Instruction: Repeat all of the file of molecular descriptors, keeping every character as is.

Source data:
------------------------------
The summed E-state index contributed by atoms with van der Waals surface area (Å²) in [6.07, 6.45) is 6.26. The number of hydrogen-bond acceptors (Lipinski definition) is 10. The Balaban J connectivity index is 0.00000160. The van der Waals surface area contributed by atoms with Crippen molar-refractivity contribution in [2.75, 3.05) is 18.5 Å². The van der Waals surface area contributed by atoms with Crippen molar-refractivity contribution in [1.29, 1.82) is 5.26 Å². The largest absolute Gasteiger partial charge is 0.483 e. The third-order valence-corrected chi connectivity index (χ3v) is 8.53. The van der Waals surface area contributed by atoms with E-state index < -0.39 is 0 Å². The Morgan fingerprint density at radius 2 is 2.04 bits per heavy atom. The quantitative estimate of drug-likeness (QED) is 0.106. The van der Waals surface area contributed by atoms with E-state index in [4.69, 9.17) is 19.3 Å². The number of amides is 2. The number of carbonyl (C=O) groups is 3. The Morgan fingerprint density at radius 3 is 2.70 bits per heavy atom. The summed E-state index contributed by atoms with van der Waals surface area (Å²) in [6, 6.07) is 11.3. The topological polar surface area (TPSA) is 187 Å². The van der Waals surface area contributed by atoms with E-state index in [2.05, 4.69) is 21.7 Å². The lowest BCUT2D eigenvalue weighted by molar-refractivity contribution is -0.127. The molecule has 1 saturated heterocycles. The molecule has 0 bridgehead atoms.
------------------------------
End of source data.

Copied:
The summed E-state index contributed by atoms with van der Waals surface area (Å²) in [6.07, 6.45) is 6.26. The number of hydrogen-bond acceptors (Lipinski definition) is 10. The Balaban J connectivity index is 0.00000160. The van der Waals surface area contributed by atoms with Crippen molar-refractivity contribution in [2.75, 3.05) is 18.5 Å². The van der Waals surface area contributed by atoms with Crippen molar-refractivity contribution in [1.29, 1.82) is 5.26 Å². The largest absolute Gasteiger partial charge is 0.483 e. The third-order valence-corrected chi connectivity index (χ3v) is 8.53. The van der Waals surface area contributed by atoms with E-state index < -0.39 is 0 Å². The Morgan fingerprint density at radius 2 is 2.04 bits per heavy atom. The quantitative estimate of drug-likeness (QED) is 0.106. The van der Waals surface area contributed by atoms with E-state index in [4.69, 9.17) is 19.3 Å². The number of amides is 2. The number of carbonyl (C=O) groups is 3. The Morgan fingerprint density at radius 3 is 2.70 bits per heavy atom. The summed E-state index contributed by atoms with van der Waals surface area (Å²) in [6, 6.07) is 11.3. The topological polar surface area (TPSA) is 187 Å². The van der Waals surface area contributed by atoms with E-state index in [2.05, 4.69) is 21.7 Å². The lowest BCUT2D eigenvalue weighted by molar-refractivity contribution is -0.127. The molecule has 1 saturated heterocycles. The molecule has 0 bridgehead atoms.